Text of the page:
How to build a Zero Carbon House

How to build a Zero Carbon House

By Michael McKay MCIAT, Certified Passive House Designer at NP Architects Ltd.

With Energy prices and living costs spiralling, never has it been so important to consider how we design houses to be as energy efficient as possible. This article seeks to explore what zero carbon is and how we can achieve it.

What is Zero Carbon?

A definition which is up for some debate, but the overarching concept is a balance of energy. There are many further elements to this, one of which is the consideration of embodied energy (energy required to construct and of produce materials). However, this article will focus on the explanation of net zero carbon which is the balancing of operational energy and the UK governments target for 2050.

Energy Balance

The balance of energy in homes can be shown in a simple diagram. To run a house, you require three key sources of energy: electricity, hot water, and heating. Individual consumption varies depending on how much you require, and these combine to create your energy demand, which is what you pay for.

Heating Energy Balance

If we break this down to only the heating in a similar diagram, we can see the factors contributing to the cost of heating. On the left is the heat you lose and on the right is the heating you need to produce for these losses to keep your house at a constant comfortable temperature. This consists of a small amount of free heat, and the remaining is demand on your heating system which you pay for. The key to any sustainable strategy and achieving zero carbon is reducing this demand; this can be done in several ways.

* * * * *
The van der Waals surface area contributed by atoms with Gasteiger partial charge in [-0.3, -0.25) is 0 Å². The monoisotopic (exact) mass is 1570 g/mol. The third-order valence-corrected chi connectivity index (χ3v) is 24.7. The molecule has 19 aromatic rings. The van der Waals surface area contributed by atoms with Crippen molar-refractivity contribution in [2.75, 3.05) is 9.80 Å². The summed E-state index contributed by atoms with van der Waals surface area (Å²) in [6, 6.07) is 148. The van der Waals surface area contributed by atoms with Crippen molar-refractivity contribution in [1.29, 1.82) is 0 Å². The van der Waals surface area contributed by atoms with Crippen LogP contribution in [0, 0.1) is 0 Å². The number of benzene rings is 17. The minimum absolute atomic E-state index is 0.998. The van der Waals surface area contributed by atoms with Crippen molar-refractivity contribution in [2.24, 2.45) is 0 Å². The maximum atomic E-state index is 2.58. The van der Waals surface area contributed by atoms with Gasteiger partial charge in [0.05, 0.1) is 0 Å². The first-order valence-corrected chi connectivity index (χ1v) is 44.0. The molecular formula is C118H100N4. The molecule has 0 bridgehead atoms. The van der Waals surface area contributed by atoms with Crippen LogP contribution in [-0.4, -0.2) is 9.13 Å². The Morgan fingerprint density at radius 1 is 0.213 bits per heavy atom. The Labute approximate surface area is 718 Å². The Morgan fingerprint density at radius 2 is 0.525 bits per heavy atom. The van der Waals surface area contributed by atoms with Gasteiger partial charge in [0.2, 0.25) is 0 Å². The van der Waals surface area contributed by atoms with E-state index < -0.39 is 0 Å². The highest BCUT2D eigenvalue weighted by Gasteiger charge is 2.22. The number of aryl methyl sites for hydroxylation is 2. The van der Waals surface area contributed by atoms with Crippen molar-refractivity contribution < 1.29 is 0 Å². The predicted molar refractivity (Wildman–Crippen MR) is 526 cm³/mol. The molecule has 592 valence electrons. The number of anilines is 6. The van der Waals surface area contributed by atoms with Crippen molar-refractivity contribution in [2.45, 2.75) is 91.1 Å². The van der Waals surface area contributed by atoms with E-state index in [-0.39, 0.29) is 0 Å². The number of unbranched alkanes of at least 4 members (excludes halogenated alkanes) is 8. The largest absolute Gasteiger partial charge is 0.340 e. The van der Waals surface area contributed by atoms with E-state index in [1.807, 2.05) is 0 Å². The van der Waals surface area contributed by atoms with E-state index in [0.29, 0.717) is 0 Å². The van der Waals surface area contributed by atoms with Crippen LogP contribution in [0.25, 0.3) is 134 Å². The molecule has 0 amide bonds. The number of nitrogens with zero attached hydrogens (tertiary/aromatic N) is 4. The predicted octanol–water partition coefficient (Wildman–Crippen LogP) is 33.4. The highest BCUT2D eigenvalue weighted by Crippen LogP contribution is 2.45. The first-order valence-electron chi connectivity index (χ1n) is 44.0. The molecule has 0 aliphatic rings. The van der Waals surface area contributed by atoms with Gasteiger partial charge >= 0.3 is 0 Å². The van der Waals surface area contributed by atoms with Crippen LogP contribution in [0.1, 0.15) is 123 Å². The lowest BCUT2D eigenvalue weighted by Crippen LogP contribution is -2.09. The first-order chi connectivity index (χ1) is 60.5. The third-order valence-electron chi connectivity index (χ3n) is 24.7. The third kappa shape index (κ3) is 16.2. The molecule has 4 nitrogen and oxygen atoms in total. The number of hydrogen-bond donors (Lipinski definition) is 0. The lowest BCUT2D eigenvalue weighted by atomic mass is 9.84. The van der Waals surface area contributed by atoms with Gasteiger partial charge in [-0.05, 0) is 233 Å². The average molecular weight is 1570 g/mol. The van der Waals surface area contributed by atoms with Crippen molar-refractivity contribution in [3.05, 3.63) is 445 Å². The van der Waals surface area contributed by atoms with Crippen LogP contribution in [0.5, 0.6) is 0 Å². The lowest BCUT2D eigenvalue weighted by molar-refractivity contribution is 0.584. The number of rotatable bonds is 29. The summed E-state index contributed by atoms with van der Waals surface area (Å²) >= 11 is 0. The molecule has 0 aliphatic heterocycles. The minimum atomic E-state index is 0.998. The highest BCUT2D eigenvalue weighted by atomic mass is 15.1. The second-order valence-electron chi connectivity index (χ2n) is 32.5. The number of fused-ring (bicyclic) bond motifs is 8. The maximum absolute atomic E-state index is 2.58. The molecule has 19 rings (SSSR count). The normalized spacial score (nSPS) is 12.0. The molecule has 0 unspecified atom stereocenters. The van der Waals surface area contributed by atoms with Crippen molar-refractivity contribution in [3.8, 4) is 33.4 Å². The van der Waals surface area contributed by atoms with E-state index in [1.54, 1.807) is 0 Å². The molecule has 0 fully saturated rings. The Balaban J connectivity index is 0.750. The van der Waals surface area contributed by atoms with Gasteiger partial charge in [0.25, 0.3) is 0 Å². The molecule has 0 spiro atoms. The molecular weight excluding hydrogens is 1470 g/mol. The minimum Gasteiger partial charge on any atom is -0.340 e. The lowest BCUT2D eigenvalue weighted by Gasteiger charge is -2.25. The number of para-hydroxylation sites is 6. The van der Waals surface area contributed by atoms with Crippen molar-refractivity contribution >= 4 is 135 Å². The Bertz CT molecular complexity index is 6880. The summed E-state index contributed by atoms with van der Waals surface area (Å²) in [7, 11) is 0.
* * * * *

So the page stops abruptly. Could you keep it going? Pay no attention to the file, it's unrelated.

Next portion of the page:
Passive Strategies (reducing heat losses)

A cost-effective first consideration is the reduction in the heat losses, which is a passive approach. As the heat losses are reduced, so is the demand. Some of the main ways to reduce heat losses are to consider some or all the following: better performing /thicker Insulation; better performing windows; reducing thermal bridges; and mechanical ventilation with heat recovery.

Passive Strategies (Increasing free heat)

A further consideration in addition to the above, is to maximise the amount of free heat, such as passive solar gains. It is the combination of reducing heat losses and maximising free heat that forms the key principles of the Passivhaus standard and can be used as a baseline on the way to zero carbon. However, there are additional strategies which need to be considered to achieve this.

Active Strategies (Renewable energy generation)

Renewable energy production is another key strategy to reducing cost. This can be achieved through Heat Pumps, Solar Panels (PV), Solar Thermal, Biomass and many others. Rather than reducing the demand, this works by replacing imported energy with free energy produced on site. This is represented in the diagram below.

Of course, using this method, we can achieve zero carbon by just increasing the amount of renewable energy generation until the demand is met. However, the initial investment of this alone in a poorly performing building would likely be extremely high.

The Conclusion (A hybrid approach)

In my view, to achieve net zero carbon efficiently, a balance of these strategies is needed. By reducing heat losses, maximising free heat, and utilising renewable energy in appropriate amounts the demand can be removed with a smaller initial investment.